I am under no illusions that voting in Nigeria has gotten to the stage where the vision and clear execution plan backed by ideology of the contestants and their party will be the critical swing factor in determining who the people will vote for. It therefore follows that this will not be the biggest issues on the minds of the politicians who want to win these votes. However, slowly but surely, a more educated and conscious populace is emerging that will begin to ask these questions. And it is important to put these issues out here and maybe give some focus and direction to the thoughts of these people. So in a series of follow up articles to the first, I will be highlighting key critical areas I believe every serious government needs to focus on for the next couple of administrations in Nigeria. In this article, I will share three of them.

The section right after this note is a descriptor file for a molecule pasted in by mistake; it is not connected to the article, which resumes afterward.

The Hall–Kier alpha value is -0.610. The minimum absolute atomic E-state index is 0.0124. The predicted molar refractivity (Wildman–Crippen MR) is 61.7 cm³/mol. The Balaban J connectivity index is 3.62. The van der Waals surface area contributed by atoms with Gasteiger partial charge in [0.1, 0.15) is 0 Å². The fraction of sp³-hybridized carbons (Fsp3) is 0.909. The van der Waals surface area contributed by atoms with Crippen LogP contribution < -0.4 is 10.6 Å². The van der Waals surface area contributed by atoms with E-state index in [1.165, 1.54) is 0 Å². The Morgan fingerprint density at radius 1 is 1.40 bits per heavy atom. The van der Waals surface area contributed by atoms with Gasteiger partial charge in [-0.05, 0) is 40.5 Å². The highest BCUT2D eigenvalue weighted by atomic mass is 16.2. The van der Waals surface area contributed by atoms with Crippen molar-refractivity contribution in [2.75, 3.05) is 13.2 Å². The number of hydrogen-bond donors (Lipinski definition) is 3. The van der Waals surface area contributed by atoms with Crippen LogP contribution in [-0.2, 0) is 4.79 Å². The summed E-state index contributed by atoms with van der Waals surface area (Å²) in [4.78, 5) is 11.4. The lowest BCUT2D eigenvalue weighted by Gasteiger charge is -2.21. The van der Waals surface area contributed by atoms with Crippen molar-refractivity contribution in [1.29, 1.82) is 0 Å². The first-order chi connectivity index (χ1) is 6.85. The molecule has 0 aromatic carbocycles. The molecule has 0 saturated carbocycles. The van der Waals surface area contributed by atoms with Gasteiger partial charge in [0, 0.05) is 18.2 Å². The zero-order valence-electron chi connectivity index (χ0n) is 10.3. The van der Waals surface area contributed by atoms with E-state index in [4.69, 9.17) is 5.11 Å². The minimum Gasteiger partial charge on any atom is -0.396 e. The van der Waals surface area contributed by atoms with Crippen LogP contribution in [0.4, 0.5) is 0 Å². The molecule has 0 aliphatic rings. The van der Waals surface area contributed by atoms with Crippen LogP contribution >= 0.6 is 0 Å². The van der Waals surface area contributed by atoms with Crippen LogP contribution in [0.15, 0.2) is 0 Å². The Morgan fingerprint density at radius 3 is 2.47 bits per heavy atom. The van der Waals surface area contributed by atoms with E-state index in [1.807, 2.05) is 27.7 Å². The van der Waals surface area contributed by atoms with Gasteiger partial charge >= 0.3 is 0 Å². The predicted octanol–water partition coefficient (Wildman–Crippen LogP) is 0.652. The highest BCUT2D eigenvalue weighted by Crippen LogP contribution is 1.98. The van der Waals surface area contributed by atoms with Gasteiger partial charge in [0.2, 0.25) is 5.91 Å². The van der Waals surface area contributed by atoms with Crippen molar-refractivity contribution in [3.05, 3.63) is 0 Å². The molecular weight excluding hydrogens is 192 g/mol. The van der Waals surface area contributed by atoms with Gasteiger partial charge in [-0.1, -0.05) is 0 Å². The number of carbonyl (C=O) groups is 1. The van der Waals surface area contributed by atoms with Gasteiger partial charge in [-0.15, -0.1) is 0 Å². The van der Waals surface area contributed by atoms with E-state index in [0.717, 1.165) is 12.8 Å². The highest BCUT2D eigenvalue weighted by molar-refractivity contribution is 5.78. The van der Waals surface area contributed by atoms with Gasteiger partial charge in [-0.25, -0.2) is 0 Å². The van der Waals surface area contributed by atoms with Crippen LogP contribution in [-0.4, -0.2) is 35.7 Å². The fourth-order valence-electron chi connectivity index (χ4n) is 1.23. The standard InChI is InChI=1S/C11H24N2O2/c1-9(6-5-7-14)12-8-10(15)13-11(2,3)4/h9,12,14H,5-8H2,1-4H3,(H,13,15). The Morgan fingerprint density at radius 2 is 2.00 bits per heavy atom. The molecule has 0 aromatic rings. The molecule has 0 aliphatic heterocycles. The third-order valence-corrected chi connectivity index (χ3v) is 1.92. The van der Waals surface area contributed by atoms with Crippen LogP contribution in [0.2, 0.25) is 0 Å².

- Creating Other Lagoses – Lagos currently has more than half of Nigeria’s production capacity. Businesses who want to make real money in Nigeria are forced to have at least an office in Lagos. People troop into Lagos daily at an alarming rate. To put it in business terms, Nigeria has concentration risk in Lagos. The most baffling thing is that Lagos offers no advantages that many other places along the coast in Nigeria do not offer. All that Lagos has is the presence of tradepoints via land, airports and deep water seaports. If we replicate these advantages in strategic places along the coast, we will create more Lagoses, decongest Lagos, diversify our risk and create the platform for an explosion of production since the production capacity of Lagos can be replicated to varying degrees of success. It is what those that colonized the continent of Africa did, therefore it isn’t rocket science. But any government that doesn’t have such plans and the political will to make it happen is not yet serious about unleashing the potential in Nigeria